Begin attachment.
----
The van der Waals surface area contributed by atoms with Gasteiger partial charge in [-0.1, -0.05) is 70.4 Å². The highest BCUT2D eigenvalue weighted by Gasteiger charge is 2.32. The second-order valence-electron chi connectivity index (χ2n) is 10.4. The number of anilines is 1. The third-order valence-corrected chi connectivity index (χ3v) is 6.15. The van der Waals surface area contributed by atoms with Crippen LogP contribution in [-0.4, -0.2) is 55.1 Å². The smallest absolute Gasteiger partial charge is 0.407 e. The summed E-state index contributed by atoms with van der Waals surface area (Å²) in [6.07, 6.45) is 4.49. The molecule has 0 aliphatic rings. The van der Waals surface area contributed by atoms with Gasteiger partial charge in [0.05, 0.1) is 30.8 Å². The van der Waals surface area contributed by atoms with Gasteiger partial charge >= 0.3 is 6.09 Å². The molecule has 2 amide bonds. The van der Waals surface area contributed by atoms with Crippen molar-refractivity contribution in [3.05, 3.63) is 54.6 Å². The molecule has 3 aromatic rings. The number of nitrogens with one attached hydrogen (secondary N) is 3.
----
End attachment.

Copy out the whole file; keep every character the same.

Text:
The van der Waals surface area contributed by atoms with Gasteiger partial charge in [-0.1, -0.05) is 70.4 Å². The highest BCUT2D eigenvalue weighted by Gasteiger charge is 2.32. The second-order valence-electron chi connectivity index (χ2n) is 10.4. The number of anilines is 1. The third-order valence-corrected chi connectivity index (χ3v) is 6.15. The van der Waals surface area contributed by atoms with Crippen LogP contribution in [-0.4, -0.2) is 55.1 Å². The smallest absolute Gasteiger partial charge is 0.407 e. The summed E-state index contributed by atoms with van der Waals surface area (Å²) in [6.07, 6.45) is 4.49. The molecule has 0 aliphatic rings. The van der Waals surface area contributed by atoms with Gasteiger partial charge in [0.05, 0.1) is 30.8 Å². The van der Waals surface area contributed by atoms with Gasteiger partial charge >= 0.3 is 6.09 Å². The molecule has 2 amide bonds. The van der Waals surface area contributed by atoms with Crippen molar-refractivity contribution in [3.05, 3.63) is 54.6 Å². The molecule has 3 aromatic rings. The number of nitrogens with one attached hydrogen (secondary N) is 3.